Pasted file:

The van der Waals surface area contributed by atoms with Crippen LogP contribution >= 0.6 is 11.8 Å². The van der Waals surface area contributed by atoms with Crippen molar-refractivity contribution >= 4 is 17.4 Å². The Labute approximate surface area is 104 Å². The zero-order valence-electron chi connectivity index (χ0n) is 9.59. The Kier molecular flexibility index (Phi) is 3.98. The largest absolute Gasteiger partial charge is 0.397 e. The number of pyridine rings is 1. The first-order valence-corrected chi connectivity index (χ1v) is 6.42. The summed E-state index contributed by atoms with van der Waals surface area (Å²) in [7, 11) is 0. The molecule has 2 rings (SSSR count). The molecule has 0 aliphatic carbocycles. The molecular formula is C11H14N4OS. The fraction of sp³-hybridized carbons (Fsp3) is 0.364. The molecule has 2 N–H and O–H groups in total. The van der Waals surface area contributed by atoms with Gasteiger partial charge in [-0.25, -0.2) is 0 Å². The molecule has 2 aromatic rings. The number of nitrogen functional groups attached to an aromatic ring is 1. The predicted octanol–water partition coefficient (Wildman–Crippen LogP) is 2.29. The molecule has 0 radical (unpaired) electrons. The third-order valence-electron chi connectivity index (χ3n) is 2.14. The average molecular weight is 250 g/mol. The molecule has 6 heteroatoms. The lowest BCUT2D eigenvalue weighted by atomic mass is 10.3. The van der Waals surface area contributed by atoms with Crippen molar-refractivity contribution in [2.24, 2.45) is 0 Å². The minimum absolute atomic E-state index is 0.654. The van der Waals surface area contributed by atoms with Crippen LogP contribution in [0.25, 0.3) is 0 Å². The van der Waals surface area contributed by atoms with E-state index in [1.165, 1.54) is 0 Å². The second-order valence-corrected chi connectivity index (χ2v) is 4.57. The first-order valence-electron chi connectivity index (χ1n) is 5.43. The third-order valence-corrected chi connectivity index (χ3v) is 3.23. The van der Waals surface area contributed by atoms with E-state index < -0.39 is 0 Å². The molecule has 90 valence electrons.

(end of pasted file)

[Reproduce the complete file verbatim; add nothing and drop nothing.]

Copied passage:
The van der Waals surface area contributed by atoms with Crippen LogP contribution >= 0.6 is 11.8 Å². The van der Waals surface area contributed by atoms with Crippen molar-refractivity contribution >= 4 is 17.4 Å². The Labute approximate surface area is 104 Å². The zero-order valence-electron chi connectivity index (χ0n) is 9.59. The Kier molecular flexibility index (Phi) is 3.98. The largest absolute Gasteiger partial charge is 0.397 e. The number of pyridine rings is 1. The first-order valence-corrected chi connectivity index (χ1v) is 6.42. The summed E-state index contributed by atoms with van der Waals surface area (Å²) in [7, 11) is 0. The molecule has 2 rings (SSSR count). The molecule has 0 aliphatic carbocycles. The molecular formula is C11H14N4OS. The fraction of sp³-hybridized carbons (Fsp3) is 0.364. The molecule has 2 N–H and O–H groups in total. The van der Waals surface area contributed by atoms with Gasteiger partial charge in [-0.25, -0.2) is 0 Å². The molecule has 2 aromatic rings. The number of nitrogen functional groups attached to an aromatic ring is 1. The predicted octanol–water partition coefficient (Wildman–Crippen LogP) is 2.29. The molecule has 0 radical (unpaired) electrons. The third-order valence-electron chi connectivity index (χ3n) is 2.14. The average molecular weight is 250 g/mol. The molecule has 6 heteroatoms. The lowest BCUT2D eigenvalue weighted by atomic mass is 10.3. The van der Waals surface area contributed by atoms with Crippen molar-refractivity contribution in [2.24, 2.45) is 0 Å². The minimum absolute atomic E-state index is 0.654. The van der Waals surface area contributed by atoms with Crippen LogP contribution in [0.25, 0.3) is 0 Å². The van der Waals surface area contributed by atoms with E-state index in [1.165, 1.54) is 0 Å². The second-order valence-corrected chi connectivity index (χ2v) is 4.57. The first-order valence-electron chi connectivity index (χ1n) is 5.43. The third-order valence-corrected chi connectivity index (χ3v) is 3.23. The van der Waals surface area contributed by atoms with E-state index < -0.39 is 0 Å². The molecule has 90 valence electrons.